Friction between Boeing Co and international air-safety authorities reportedly may delay the return of the 737 MAX fleet into the holiday travel season, as American and United airlines have canceled flights for the jetliner into December.
A Southwest Airlines jet moves on the runway at LaGuardia Airport in New York, Jan 25, 2019. (Photo: IC)
The Wall Street Journal, citing government and pilot union officials, reported Monday that aviation authorities from the US, Europe and Brazil have complained that Boeing has failed to provide technical details about modifications to the MAX's flight-control system. The system was implicated in crashes of Lion Air and Ethiopian Airlines planes that killed a total of 346 people in five months.
The complaints stemmed from a Boeing meeting last month in Seattle, which was cut short by regulators, the newspaper said.
Boeing will have to resubmit documents describing proposed software changes, which then must be reviewed by the Federal Aviation Administration (FAA), the Journal said.
A Boeing spokesman declined to comment on the newspaper's report.
Boeing has promised it will have the software fix next month. Even if approved by regulators, it will take time to train pilots on the new software and get the planes ready to fly again.
American Airlines on Sunday removed the 737 MAX from its schedule for another month. The grounding through Dec 3 affects about 140 flights per day, the airline said. American initially grounded the planes in March after the crashes.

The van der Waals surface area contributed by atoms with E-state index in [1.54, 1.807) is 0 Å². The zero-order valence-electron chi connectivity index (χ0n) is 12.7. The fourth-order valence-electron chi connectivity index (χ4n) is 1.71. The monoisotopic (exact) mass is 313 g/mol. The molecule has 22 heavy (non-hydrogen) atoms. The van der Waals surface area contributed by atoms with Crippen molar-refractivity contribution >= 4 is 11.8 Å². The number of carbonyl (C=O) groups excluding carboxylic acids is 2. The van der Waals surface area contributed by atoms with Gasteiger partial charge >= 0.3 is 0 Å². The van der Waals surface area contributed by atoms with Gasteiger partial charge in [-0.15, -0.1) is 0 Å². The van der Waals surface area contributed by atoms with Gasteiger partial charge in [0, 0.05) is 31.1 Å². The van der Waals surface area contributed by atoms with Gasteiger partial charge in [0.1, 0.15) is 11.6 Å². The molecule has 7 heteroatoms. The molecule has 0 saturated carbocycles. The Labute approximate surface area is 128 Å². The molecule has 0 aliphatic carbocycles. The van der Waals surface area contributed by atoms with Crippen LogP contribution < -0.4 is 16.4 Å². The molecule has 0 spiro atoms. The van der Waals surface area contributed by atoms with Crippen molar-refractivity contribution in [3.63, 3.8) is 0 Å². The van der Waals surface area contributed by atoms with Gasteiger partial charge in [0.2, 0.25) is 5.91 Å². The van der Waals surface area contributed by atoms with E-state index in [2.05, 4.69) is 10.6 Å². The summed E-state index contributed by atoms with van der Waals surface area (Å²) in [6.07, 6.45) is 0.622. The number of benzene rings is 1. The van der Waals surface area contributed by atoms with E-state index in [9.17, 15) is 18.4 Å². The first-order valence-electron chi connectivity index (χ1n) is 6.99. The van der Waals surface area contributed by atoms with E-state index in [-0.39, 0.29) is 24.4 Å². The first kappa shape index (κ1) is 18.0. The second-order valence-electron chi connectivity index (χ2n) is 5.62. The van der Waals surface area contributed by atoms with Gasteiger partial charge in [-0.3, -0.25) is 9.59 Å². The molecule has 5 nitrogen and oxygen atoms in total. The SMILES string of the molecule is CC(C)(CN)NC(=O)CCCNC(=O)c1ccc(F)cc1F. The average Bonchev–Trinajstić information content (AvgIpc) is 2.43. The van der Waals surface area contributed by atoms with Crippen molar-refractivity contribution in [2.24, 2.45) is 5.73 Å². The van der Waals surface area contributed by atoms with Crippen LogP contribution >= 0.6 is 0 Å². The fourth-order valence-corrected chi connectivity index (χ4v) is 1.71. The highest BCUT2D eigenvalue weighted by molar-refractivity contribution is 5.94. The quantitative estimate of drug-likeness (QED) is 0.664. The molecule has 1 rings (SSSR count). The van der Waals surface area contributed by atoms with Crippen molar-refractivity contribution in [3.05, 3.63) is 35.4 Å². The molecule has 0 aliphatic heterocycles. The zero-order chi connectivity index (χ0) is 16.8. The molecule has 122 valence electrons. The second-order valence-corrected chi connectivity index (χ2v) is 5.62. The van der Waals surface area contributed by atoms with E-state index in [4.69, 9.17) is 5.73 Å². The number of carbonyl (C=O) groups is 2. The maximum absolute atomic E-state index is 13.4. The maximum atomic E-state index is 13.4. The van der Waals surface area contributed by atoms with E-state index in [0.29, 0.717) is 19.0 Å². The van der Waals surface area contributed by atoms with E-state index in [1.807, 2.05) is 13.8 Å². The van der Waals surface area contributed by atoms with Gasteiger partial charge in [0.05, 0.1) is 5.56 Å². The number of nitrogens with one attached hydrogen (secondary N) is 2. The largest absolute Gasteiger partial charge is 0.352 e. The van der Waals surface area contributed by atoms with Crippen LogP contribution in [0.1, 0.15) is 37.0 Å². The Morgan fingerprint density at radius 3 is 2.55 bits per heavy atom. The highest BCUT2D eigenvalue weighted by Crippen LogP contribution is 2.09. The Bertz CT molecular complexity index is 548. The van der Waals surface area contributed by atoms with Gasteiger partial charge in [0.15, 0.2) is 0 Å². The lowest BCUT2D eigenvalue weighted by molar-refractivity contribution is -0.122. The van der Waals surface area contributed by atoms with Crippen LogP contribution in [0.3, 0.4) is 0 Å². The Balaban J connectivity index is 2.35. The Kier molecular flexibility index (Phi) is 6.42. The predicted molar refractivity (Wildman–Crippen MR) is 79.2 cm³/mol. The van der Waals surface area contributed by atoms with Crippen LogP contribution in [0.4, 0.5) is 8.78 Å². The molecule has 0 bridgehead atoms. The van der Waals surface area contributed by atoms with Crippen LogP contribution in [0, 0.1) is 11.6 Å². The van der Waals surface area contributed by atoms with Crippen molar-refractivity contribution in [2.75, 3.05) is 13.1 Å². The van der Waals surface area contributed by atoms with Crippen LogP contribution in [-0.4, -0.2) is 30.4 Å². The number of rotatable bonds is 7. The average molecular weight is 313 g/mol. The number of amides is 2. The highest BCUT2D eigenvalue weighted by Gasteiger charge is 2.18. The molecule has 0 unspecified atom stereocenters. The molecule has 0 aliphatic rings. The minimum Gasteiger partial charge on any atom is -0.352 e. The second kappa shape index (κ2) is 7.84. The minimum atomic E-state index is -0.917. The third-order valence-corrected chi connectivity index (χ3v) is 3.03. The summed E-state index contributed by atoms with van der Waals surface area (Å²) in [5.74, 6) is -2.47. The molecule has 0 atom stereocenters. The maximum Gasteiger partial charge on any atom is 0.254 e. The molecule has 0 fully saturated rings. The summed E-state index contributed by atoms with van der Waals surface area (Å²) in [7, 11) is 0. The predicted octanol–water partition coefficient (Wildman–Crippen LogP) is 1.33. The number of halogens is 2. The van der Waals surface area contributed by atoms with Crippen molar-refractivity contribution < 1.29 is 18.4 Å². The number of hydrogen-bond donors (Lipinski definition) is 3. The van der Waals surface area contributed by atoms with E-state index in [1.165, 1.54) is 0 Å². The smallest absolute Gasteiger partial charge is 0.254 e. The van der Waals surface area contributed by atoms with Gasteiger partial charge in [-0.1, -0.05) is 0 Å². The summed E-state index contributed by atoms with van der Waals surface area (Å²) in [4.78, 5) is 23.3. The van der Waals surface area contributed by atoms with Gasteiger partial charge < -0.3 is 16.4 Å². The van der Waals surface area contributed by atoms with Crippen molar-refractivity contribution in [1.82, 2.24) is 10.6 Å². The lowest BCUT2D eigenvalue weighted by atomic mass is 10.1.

The airline said it "remains confident'' that impending software updates to the 737 MAX, along with the new training elements Boeing is developing, will lead to recertification of the aircraft this year.
American announced its decision two days after United pulled the MAX from flight plans until Dec 19.
Southwest Airlines, which operates more MAX flights than any other US airline, previously canceled about 180 daily flights through Jan 5.
Air Canada has pulled the MAX until January.
The grounding of Boeing's best-selling jet has forced the cancellation of thousands of flights around the world and has halted delivery of new planes.
Canceling the flights this far ahead gives airlines time to assign other aircraft to 737 MAX routes or rebook customers whose flights were canceled. American said customers on canceled flights can be rebooked or receive a refund.
Last week, Boeing told National Public Radio (NPR) that it is delaying the release of its 777X long-haul jet as the company focuses resources to getting its MAX 737 jets back into service.
"We reviewed our development program schedule and the needs of our current 777X customers and decided to adjust the schedule," Boeing spokesman Paul Bergman said in a statement on Aug 29.
NPR said the delay complicates plans for Australia's Qantas Airways, which had planned to start the world's longest commercial flight in 2023, from Sydney to London, which would take 21 hours.
"The adjustment reduces risk in our development program," Bergman said. "We continue to engage with our current and potential customers on how we can meet their fleet needs."